You take very quotidian materials to another level. Your work brings a bit of an edge to them. What is your relationship to the materials you use in your photoshoots?
The objects are ordinary, yet personal, and each have a background story that materializes according to a memory or dream: easter grass that smells like sugar, dirty ballet slippers, fabric found in my old apartment, bubblegum tape, dyed spaghetti, and so on.

Do materials ever reappear in your work? If so, what is something that keeps reappearing for you and do you have a clue as to why?
Materials reappear in my work if I can find distinct uses for them. Plastic, molasses, feathers and grass have been repeated. There is no conceptual reason for the item repetition, although you will see iterations of applications using different materials until the process becomes exhausted.

From following your instagram, I see, your models have started to really diversify. What has been your journey in photographing other people for this series and who did it start with?
I posted casting calls on Craigslist for “Real People.” Strangers visited my studio who had never modeled before. Working with them gave me the confidence to make compelling images using different body shapes, colors and genders.

To what extent does the model contribute to the planning of the shoot?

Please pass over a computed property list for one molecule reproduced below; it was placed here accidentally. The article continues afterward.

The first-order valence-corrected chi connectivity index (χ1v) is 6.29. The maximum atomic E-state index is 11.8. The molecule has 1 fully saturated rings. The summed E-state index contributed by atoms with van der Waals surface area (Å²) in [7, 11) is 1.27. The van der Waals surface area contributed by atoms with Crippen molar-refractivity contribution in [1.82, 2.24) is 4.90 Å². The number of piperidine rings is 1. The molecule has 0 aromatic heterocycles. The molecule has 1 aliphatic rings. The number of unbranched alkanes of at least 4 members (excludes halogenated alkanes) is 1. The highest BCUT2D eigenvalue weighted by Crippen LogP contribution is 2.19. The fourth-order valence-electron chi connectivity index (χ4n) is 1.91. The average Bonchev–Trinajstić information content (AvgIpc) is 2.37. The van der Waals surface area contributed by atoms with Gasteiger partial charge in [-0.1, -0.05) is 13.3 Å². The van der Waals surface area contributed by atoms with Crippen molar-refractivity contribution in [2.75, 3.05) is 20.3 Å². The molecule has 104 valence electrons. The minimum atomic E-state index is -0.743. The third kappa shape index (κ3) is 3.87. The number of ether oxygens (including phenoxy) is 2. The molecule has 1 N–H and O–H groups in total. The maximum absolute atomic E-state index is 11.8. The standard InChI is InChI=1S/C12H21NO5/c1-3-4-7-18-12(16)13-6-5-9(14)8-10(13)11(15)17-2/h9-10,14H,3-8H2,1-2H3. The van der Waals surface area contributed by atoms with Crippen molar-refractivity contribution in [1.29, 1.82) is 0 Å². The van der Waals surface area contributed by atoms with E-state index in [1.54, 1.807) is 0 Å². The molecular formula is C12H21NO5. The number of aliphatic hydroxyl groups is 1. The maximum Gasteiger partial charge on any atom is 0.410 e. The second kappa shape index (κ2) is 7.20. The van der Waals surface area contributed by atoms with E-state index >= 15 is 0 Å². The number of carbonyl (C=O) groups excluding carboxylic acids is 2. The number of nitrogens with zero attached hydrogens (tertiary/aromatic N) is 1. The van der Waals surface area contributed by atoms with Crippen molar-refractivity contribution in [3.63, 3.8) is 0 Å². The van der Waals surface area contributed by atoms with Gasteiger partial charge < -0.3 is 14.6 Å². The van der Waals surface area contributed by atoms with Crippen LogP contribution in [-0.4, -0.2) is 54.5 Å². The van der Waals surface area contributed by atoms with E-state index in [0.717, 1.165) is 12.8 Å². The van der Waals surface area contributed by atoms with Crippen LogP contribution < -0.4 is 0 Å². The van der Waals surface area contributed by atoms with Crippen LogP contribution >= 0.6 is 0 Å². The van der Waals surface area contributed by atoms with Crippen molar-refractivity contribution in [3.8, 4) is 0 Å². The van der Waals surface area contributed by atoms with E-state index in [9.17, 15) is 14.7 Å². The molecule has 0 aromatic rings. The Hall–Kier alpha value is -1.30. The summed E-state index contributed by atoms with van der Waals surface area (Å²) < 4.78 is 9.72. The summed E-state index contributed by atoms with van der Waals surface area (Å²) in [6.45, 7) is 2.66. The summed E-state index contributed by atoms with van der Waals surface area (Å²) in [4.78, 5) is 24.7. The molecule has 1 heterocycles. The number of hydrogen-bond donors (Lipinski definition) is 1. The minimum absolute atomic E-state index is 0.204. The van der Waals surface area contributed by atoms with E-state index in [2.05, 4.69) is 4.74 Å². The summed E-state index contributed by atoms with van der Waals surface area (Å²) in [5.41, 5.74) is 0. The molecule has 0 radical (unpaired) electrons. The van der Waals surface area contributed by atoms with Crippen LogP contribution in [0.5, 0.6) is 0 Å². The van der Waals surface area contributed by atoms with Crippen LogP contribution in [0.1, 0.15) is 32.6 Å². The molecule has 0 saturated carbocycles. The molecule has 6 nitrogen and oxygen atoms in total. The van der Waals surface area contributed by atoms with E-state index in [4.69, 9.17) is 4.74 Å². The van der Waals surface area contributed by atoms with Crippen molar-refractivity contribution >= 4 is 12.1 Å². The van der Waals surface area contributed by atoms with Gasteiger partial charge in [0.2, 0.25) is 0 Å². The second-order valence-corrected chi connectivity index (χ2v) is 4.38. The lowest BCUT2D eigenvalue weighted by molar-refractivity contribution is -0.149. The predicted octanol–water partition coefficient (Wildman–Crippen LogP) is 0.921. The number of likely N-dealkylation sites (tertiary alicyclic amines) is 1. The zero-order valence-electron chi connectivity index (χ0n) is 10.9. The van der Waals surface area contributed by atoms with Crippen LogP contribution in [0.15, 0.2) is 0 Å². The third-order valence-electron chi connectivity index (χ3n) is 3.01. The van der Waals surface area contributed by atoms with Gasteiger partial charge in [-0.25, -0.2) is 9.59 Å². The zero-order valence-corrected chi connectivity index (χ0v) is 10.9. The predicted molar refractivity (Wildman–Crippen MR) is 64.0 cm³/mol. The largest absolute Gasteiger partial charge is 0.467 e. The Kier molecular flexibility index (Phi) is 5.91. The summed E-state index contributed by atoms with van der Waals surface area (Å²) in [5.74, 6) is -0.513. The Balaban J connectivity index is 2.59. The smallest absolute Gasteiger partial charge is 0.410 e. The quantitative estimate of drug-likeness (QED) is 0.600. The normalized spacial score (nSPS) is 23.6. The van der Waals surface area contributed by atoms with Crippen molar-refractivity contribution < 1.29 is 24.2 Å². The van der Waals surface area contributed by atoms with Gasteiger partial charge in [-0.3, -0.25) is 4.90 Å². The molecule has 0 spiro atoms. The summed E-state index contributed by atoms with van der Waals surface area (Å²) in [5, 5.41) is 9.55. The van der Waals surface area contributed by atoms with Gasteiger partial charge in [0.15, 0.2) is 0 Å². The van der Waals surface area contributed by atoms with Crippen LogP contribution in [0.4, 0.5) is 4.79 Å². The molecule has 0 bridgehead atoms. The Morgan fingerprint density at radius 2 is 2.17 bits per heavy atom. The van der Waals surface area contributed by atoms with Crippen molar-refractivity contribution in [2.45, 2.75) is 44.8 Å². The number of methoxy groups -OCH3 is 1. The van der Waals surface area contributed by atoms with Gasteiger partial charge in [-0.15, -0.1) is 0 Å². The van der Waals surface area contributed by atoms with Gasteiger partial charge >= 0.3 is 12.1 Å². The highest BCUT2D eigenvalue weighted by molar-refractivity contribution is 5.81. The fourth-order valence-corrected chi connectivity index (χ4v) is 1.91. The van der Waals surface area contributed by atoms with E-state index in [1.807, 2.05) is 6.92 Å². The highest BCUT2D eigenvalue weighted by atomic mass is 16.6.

I methodically plan concepts and select materials alone, and I am very particular about position and motion, although I am always open to model improvisation during the shoot.

That’s such a cool way to “collaborate”. Have you met people that you bring back to shoot with again and again? or made any friendships through this process?
I prefer to work with people more than once and I usually consider the first shoot a test run. My method of collaborating has resulted in lasting friendships and working relationships.

I also see that you have video “memes” of your shoots. You’ve been sharing these through social media. Did you plan to make these before the shoots took place, or was it something you discovered after going through the images?
My shooting technique is based on documenting sequences of movement. Experimenting with video allows a glimpse into my process of creating still images.How did you end up with the name ‘Two Faced Kitten’?
Two Faced Kitten was a joke between friends, but I have always been interested in duality and tension. My partner is Gemini and I have a two-headed snake tattoo on my left arm.Your work seems painterly. The first time I saw them, I thought they were paintings. I can’t quite put my finger on why but is this at all intentional?
I plan every visual component during each phase of the process to achieve a painterly effect. It is a combination of color, lighting and post-processing that has taken many months to refine.Well, it looks great! What do you have planned next? Any big shows coming up or a new obsession or direction for your work?
For the entire month of March, my work will be exhibited as a 22×10-foot billboard at 617 11th Ave, NYC. I will have four large, 40×30-inch prints in a group show in Lower East Side in March. I am also working on a set of fetish images for a new art magazine called BRKFST. For the next several months I will be planning an installation at a gallery in Chelsea, NYC. As far as future projects, I want to continue to work with video and explore how it relates to my still images.